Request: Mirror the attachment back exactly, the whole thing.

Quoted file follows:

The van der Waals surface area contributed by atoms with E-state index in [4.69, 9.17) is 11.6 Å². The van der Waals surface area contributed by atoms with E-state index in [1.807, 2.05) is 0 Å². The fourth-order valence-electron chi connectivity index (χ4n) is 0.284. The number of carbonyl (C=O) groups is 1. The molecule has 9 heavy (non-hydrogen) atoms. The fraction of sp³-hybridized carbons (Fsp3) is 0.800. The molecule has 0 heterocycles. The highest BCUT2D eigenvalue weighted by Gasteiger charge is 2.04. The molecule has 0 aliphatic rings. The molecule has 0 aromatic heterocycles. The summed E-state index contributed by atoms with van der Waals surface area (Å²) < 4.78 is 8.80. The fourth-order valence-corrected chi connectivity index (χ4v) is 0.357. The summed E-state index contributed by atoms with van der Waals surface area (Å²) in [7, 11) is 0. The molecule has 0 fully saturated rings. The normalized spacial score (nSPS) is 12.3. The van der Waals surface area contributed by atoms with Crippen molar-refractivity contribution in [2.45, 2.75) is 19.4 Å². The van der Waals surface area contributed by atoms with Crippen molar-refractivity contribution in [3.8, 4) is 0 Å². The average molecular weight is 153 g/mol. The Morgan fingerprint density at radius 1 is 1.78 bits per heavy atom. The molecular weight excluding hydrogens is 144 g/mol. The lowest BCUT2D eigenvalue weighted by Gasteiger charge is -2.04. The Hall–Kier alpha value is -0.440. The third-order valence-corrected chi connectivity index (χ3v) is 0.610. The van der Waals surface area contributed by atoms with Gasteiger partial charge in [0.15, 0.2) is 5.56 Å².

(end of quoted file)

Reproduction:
The van der Waals surface area contributed by atoms with E-state index in [4.69, 9.17) is 11.6 Å². The van der Waals surface area contributed by atoms with E-state index in [1.807, 2.05) is 0 Å². The fourth-order valence-electron chi connectivity index (χ4n) is 0.284. The number of carbonyl (C=O) groups is 1. The molecule has 9 heavy (non-hydrogen) atoms. The fraction of sp³-hybridized carbons (Fsp3) is 0.800. The molecule has 0 heterocycles. The highest BCUT2D eigenvalue weighted by Gasteiger charge is 2.04. The molecule has 0 aliphatic rings. The molecule has 0 aromatic heterocycles. The summed E-state index contributed by atoms with van der Waals surface area (Å²) < 4.78 is 8.80. The fourth-order valence-corrected chi connectivity index (χ4v) is 0.357. The summed E-state index contributed by atoms with van der Waals surface area (Å²) in [7, 11) is 0. The molecule has 0 fully saturated rings. The normalized spacial score (nSPS) is 12.3. The van der Waals surface area contributed by atoms with Crippen molar-refractivity contribution in [2.45, 2.75) is 19.4 Å². The van der Waals surface area contributed by atoms with Crippen molar-refractivity contribution in [3.8, 4) is 0 Å². The average molecular weight is 153 g/mol. The Morgan fingerprint density at radius 1 is 1.78 bits per heavy atom. The molecular weight excluding hydrogens is 144 g/mol. The lowest BCUT2D eigenvalue weighted by Gasteiger charge is -2.04. The Hall–Kier alpha value is -0.440. The third-order valence-corrected chi connectivity index (χ3v) is 0.610. The van der Waals surface area contributed by atoms with Gasteiger partial charge in [0.15, 0.2) is 5.56 Å².